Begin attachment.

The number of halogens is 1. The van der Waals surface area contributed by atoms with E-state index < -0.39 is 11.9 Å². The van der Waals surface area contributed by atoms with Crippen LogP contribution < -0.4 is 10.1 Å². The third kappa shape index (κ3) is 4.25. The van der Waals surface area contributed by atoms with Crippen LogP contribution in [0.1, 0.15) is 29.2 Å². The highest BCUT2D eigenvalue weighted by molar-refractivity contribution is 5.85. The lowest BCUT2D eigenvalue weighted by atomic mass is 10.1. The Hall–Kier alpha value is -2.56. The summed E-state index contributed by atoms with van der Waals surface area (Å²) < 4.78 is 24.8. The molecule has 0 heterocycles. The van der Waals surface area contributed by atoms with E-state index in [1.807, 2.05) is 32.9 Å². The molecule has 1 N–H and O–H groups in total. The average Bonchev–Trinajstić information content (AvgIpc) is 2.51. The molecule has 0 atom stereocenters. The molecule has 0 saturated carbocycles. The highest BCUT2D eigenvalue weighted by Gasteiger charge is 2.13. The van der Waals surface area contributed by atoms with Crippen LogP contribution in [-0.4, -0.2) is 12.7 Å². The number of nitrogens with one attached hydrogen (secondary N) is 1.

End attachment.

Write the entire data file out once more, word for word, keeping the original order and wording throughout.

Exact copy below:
The number of halogens is 1. The van der Waals surface area contributed by atoms with E-state index < -0.39 is 11.9 Å². The van der Waals surface area contributed by atoms with Crippen LogP contribution < -0.4 is 10.1 Å². The third kappa shape index (κ3) is 4.25. The van der Waals surface area contributed by atoms with Crippen LogP contribution in [0.1, 0.15) is 29.2 Å². The highest BCUT2D eigenvalue weighted by molar-refractivity contribution is 5.85. The lowest BCUT2D eigenvalue weighted by atomic mass is 10.1. The Hall–Kier alpha value is -2.56. The summed E-state index contributed by atoms with van der Waals surface area (Å²) < 4.78 is 24.8. The molecule has 0 heterocycles. The van der Waals surface area contributed by atoms with E-state index in [1.807, 2.05) is 32.9 Å². The molecule has 1 N–H and O–H groups in total. The average Bonchev–Trinajstić information content (AvgIpc) is 2.51. The molecule has 0 atom stereocenters. The molecule has 0 saturated carbocycles. The highest BCUT2D eigenvalue weighted by Gasteiger charge is 2.13. The van der Waals surface area contributed by atoms with Crippen LogP contribution in [-0.4, -0.2) is 12.7 Å². The number of nitrogens with one attached hydrogen (secondary N) is 1.